Eating a very low-calorie yet nutritionally balanced diet is good for your heart. Studying heart function in members of an organization called the Caloric Restriction Society, investigators at Washington University School of Medicine in St. Louis found that their hearts functioned like the hearts of much younger people.
The researchers report their findings in the Jan. 17 issue of the Journal of the American College of Cardiology.
Ultrasound examinations showed that the hearts of people on caloric restriction appeared more elastic than those of age- and gender-matched control subjects. Their hearts were able to relax between beats in a way similar to the hearts in younger people. “This is the first study to demonstrate that long-term calorie restriction with optimal nutrition has cardiac-specific effects that ameliorate age-associated declines in heart function,” says principal investigator Luigi Fontana, M.D., Ph.D., assistant professor of medicine at Washington University in St. Louis and an investigator at the Istituto Superiore di Sanita, Rome, Italy.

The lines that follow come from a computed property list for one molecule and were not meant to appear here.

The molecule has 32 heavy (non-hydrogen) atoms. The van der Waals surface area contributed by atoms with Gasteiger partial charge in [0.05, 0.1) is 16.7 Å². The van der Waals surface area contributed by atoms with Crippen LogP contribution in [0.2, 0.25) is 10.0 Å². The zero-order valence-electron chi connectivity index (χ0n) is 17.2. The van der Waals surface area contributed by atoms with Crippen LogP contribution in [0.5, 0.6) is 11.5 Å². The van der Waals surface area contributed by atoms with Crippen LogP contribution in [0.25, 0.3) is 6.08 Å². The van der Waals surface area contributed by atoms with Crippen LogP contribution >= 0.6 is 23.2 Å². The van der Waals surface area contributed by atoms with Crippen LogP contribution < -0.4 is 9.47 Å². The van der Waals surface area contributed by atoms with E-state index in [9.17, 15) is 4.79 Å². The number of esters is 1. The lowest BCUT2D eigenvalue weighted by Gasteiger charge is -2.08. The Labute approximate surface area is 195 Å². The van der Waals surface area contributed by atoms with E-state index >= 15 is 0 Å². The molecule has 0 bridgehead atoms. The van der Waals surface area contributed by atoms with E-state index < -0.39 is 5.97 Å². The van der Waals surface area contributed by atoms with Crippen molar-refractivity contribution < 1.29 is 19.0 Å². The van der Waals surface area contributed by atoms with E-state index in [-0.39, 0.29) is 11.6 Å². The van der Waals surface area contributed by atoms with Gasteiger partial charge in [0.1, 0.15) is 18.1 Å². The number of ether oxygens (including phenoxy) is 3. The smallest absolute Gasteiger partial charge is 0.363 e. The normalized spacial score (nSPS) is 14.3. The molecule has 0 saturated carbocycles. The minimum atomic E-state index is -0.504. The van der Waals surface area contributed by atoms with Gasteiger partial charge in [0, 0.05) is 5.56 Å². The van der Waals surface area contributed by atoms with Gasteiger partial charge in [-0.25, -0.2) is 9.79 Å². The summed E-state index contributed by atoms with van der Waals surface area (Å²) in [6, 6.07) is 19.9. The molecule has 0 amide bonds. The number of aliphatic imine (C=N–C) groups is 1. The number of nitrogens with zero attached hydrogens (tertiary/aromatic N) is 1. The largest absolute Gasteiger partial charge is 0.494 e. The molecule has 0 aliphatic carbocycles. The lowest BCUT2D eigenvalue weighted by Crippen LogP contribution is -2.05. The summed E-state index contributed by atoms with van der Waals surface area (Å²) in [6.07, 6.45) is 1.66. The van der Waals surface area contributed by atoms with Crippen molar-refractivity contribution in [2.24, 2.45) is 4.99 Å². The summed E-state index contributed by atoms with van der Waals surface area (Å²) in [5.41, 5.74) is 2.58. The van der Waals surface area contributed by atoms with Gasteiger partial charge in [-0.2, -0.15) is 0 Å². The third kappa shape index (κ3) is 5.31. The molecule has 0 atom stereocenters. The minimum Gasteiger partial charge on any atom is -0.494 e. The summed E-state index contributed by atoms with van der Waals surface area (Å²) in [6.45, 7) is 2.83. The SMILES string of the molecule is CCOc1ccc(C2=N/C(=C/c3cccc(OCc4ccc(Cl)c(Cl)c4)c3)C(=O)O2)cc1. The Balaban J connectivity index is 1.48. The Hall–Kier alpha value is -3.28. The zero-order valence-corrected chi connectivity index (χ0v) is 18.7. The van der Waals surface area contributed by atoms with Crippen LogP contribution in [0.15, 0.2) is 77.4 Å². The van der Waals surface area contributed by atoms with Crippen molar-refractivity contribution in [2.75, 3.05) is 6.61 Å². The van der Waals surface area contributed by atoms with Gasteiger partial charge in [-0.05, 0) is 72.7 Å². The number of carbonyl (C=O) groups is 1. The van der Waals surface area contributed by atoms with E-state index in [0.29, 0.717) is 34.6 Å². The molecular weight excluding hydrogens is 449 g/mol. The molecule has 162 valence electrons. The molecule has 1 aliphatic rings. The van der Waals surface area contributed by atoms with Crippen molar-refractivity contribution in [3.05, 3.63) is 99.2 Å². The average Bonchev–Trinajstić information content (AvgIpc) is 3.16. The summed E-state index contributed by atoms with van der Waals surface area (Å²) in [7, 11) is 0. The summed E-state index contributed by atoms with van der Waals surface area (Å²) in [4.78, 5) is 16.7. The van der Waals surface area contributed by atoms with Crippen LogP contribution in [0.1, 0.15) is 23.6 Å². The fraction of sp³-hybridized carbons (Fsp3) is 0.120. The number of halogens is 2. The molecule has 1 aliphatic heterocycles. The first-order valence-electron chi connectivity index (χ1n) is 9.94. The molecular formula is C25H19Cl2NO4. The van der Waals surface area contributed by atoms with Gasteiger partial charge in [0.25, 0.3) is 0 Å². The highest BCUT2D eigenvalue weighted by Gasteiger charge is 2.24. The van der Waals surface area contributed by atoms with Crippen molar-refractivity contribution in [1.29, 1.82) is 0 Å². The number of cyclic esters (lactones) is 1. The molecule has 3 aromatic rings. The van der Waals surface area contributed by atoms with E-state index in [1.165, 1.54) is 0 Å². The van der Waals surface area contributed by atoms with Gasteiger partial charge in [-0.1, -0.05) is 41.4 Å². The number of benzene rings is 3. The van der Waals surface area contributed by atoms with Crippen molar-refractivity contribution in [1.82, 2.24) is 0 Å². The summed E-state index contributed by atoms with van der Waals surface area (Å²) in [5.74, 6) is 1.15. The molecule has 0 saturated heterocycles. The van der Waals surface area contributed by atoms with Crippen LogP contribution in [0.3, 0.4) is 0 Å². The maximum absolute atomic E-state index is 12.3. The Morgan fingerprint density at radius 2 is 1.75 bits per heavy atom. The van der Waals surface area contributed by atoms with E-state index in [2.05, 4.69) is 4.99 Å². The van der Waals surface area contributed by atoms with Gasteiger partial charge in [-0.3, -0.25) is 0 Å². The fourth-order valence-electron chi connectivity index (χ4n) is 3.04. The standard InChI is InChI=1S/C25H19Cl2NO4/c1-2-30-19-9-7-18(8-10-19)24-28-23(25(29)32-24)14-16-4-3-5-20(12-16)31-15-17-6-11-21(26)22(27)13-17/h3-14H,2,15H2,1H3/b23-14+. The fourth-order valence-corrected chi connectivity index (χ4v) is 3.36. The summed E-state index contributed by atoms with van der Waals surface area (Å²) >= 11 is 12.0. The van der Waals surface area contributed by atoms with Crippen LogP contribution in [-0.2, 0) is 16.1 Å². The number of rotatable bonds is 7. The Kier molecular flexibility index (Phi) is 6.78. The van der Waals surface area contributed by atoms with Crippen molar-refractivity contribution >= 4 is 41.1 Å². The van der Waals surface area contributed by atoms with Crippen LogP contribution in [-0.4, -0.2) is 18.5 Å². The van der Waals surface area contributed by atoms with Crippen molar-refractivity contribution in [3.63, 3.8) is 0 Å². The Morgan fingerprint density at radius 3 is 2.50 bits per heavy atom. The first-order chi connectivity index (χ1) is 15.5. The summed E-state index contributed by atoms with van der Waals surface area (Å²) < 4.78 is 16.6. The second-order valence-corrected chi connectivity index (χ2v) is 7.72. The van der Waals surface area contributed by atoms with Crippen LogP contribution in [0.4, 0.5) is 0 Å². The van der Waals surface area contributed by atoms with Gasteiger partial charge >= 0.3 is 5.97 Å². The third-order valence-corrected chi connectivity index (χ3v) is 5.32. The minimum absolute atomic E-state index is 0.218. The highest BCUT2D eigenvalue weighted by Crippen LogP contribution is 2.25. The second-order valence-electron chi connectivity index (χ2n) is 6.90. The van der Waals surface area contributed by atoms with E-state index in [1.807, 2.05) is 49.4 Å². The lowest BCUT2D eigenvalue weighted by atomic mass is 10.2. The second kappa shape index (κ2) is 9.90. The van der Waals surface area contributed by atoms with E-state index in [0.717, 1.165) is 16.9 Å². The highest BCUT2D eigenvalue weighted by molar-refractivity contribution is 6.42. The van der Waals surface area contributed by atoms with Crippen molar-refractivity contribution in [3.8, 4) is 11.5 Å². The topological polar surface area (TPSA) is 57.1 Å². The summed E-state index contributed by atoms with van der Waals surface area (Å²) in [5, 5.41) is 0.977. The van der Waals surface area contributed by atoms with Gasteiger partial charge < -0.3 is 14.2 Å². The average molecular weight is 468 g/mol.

Research on mice and rats has shown that stringent and consistent caloric restriction increases the animals’ maximum lifespan by about 30 percent and protects them against atherosclerosis and cancer, but human study has been difficult because the caloric restriction lifestyle requires a strict diet regimen, both to keep the total number of calories low and to insure that people consume the proper balance of nutrients.
The researchers studied 25 calorie-restricted individuals who had voluntarily been consuming a very low-calorie diet for an average of six years (consuming about 1,400 to 2,000 calories per day). They ranged in age from 41 to 65. The study compared their heart function to 25 age- and gender-matched individuals who ate a typical Western diet (about 2,000 to 3,000 calories per day).